My son came bounding up to me with a smile. “Mommy, can I have another box of juice?,” he asked. I looked at the packaged box of 100% apple juice that one of my fellow church goers had brought for the kids. “No, son. That’s full of sugar,” I replied.
Another mom nearby interrupted, “No, there’s no sugar in that. It’s 100% juice.” If my attention hadn’t have been divided between my three month old daughter, my 6 year old son, and a conversation with friend that my son had interrupted, I might have corrected the well-intentioned mother. 100% juice is still full of sugar (in the form of concentrated fructose), even if it has no refined sugar added to it.
These days, people’s definitions of “sugar” and “sweets” are strangely warped.
I’ll give another example. We’re sitting at booth in one of my favorite local restaurants (one of the few nearby places that serves real butter, organic dairy, local produce, naturally-raised meats, and yard eggs with startlingly orange yolks) when the waitress places a plate full of steaming hot biscuits on our table. My oldest son gobbles one up, and within seconds he’s asking for another.
“No, son. I don’t want you to get full on biscuits.” I say.
“It’s because it’s sugar, isn’t it?”
White flour biscuits don’t taste all that sweet. But they’re sugar all right. They’re a pure refined carbohydrate, digested just like refined white sugar and just as responsible for spiking insulin levels.
Here’s one final example. This morning I slept in while my boys woke up early and prepared themselves morning snacks. When I woke up, I asked them what they’d eaten already. I expected them to tell me they’d had some cheese, grapes, or nuts (the only easily available snack foods I’d left out for them).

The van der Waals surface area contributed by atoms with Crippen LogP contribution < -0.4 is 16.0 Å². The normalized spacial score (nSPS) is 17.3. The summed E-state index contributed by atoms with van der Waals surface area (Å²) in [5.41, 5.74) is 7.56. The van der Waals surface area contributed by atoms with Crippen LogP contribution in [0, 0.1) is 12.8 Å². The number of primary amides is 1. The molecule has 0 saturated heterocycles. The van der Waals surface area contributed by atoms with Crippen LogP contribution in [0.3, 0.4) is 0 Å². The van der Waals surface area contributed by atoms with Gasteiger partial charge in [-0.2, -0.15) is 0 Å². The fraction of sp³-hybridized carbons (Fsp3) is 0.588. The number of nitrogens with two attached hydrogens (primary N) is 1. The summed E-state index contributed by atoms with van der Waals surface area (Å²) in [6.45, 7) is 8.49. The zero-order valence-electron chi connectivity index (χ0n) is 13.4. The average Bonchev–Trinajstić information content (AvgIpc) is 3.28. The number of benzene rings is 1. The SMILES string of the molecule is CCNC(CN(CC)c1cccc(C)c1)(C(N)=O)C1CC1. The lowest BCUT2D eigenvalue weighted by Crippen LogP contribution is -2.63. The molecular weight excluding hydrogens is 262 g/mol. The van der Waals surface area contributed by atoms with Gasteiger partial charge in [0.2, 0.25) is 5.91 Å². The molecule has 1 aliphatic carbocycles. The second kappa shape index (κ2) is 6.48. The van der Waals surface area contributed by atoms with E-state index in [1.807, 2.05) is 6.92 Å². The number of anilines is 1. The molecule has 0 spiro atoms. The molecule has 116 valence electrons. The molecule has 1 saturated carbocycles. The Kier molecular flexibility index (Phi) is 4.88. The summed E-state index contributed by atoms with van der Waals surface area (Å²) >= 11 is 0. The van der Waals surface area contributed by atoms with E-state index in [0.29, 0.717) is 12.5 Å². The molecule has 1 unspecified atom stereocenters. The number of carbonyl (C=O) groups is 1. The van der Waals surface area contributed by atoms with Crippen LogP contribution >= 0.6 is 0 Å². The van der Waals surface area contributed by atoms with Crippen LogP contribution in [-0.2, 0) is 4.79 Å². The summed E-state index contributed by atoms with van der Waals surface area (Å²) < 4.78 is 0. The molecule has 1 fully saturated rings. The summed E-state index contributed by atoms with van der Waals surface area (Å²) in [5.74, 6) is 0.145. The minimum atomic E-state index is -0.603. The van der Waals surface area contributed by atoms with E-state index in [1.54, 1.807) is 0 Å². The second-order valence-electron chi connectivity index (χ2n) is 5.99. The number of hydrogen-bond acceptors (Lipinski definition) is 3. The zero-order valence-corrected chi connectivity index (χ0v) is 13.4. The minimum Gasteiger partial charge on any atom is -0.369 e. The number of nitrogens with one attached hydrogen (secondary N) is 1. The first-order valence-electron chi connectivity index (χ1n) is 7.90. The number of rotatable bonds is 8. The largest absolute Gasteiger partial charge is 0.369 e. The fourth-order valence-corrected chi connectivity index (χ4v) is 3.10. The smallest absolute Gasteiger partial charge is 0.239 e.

“We had that,” my oldest son said, pointing to a glass of dark amber liquid on the table. I racked my brain trying to figure out what beverage I had that looked like that. All I had in my fridge were raw milk and kombucha. This mysterious liquid was neither.
“And what exactly is that?” I asked.
“Maple syrup!” my son answered gleefully.
I’ll pause here and let you stop laughing. Not long afterward, they were buckled into their grandmother’s car, on their way to a community bible study. As I gave them their final kisses and goodbyes, I turned to my mother-in-law and said, “Since they sneaked maple syrup for breakfast (which they know is a no-no), can you tell their teachers to not let them have anything sweet?”
“Oh,” she said, “they never serve anything sweet in class. Sometimes they give them cookies, but they’re not sweet. They’re like animal crackers. And last week, when they did Joseph’s coat of many colors they made an edible one out of fruit roll ups, but that’s fruit.”
Since she was driving away, I let it slide and figured I’d bring it up again later.
But cookies, fruit roll ups, fruity gummy bears, and other fruit-flavored “fruit snacks” really are sweets. Whether you think of them that way or not, that’s how your body digests them.
When did our definition of sweets get so warped? Since when are fruit juice, fruit roll ups, and animal crackers NOT considered “sweets”?
When my boys got home I asked what they’d eaten for a snack in class.
“Chocolate Cheerios, Mommy!” His grin was ear to ear.